• to my surprise I began to know what The Language was about, not just the part we were singing now but the whole poem. It began with the praise and joy in all creation, copying the voice of the wind and the sea. It described sun and moon, stars and clouds, birth and death, winter and spring, the essence of fish, bird, animal, and man. It spoke in what seemed to be the language of each creature. . . . It spoke of well, spring, and stream, of the seed that comes from the loins of a male creature and of the embryo that grows in the womb of the female. It pictured the dry seed deep in the dark earth, feeling the rain and the warmth seeping down to it. It sang of the green shoot and of the tawny heads of harvest grain standing out in the field under the great moon. It described the chrysalis that turns into a golden butterfly, the eggs that break to let out the fluffy bird life within, the birth pangs of woman and of beast. It went on to speak of the dark ferocity of the creatures that pounce upon their prey and plunge their teeth into it--it spoke in the muffled voice of bear and wolf--it sang the song of the great hawks and eagles and owls until their wild faces seemed to be staring into mine, and I knew myself as wild as they. It sang the minor chords of pain and sickness, of injury and old age; for a few moments I felt I was an old woman with age heavy upon me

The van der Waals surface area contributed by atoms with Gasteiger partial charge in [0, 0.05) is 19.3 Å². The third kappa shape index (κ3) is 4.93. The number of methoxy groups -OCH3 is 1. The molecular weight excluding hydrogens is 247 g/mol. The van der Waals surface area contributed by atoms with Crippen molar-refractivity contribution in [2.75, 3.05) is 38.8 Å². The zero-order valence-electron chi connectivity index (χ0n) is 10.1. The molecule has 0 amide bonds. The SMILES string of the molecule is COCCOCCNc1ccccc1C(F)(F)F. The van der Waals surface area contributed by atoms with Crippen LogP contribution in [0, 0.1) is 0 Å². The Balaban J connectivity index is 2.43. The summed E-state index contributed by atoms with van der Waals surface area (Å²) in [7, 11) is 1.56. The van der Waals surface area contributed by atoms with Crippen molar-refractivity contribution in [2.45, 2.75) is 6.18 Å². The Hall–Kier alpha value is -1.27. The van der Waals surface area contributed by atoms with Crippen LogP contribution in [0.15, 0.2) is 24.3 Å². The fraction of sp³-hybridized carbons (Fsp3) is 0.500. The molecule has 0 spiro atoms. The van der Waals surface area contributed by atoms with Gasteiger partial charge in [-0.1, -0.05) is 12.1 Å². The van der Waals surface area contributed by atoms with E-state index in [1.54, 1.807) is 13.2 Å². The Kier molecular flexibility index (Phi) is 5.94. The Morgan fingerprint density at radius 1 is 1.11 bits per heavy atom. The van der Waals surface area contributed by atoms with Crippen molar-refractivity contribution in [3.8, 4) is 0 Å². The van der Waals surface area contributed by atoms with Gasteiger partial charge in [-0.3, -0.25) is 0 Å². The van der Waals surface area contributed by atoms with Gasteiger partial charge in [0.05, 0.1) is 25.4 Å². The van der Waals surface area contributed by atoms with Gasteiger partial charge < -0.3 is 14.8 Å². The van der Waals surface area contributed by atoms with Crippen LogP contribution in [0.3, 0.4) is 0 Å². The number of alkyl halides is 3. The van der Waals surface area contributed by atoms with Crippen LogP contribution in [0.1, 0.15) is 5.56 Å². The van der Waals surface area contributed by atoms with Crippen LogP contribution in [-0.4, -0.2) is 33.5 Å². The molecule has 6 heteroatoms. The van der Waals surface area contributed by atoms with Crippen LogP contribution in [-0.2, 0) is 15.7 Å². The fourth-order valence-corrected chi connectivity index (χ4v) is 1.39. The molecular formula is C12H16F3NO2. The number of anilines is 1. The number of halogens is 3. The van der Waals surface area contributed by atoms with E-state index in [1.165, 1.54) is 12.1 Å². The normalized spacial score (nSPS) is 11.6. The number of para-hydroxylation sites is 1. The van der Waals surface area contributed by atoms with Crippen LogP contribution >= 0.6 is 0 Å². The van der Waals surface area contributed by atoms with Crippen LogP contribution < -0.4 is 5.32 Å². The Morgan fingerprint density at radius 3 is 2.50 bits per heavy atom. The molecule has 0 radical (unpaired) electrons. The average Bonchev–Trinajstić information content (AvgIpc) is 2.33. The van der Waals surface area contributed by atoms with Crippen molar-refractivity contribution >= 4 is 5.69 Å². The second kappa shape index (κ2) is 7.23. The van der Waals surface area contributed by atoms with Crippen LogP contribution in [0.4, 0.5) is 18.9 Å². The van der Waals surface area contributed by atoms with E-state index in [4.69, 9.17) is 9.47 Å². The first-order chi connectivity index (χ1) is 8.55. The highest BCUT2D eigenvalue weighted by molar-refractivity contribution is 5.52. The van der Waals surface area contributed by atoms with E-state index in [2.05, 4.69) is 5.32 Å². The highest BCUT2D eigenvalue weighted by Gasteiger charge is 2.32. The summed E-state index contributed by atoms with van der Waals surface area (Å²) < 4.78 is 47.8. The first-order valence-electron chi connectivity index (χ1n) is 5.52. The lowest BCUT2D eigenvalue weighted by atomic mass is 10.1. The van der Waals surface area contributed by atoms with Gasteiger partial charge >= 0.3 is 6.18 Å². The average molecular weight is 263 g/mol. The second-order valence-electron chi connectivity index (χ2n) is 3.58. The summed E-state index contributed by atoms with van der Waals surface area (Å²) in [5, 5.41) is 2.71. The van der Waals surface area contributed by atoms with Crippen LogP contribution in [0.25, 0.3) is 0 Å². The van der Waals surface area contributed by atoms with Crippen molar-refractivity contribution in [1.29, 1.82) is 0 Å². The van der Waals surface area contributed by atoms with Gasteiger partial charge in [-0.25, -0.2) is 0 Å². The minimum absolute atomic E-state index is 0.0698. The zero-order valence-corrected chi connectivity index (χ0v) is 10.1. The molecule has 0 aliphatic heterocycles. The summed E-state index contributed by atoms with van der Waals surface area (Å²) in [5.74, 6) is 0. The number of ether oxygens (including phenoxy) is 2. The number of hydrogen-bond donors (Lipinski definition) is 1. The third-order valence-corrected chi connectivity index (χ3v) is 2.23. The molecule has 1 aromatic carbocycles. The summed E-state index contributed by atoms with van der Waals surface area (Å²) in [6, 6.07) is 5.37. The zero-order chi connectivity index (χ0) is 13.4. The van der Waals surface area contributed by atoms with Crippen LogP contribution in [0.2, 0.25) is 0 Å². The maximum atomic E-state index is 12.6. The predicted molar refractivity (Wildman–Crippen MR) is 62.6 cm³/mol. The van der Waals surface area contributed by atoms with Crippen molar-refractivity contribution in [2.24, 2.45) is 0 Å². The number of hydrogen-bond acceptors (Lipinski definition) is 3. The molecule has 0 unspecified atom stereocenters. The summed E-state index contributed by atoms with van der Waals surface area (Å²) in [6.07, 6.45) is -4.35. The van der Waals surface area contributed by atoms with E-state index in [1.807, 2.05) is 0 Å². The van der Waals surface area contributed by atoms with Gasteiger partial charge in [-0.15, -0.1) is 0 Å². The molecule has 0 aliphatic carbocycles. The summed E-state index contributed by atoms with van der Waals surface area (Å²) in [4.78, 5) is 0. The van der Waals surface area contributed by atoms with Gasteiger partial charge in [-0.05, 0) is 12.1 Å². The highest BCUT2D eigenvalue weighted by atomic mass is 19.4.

Monica Furlong
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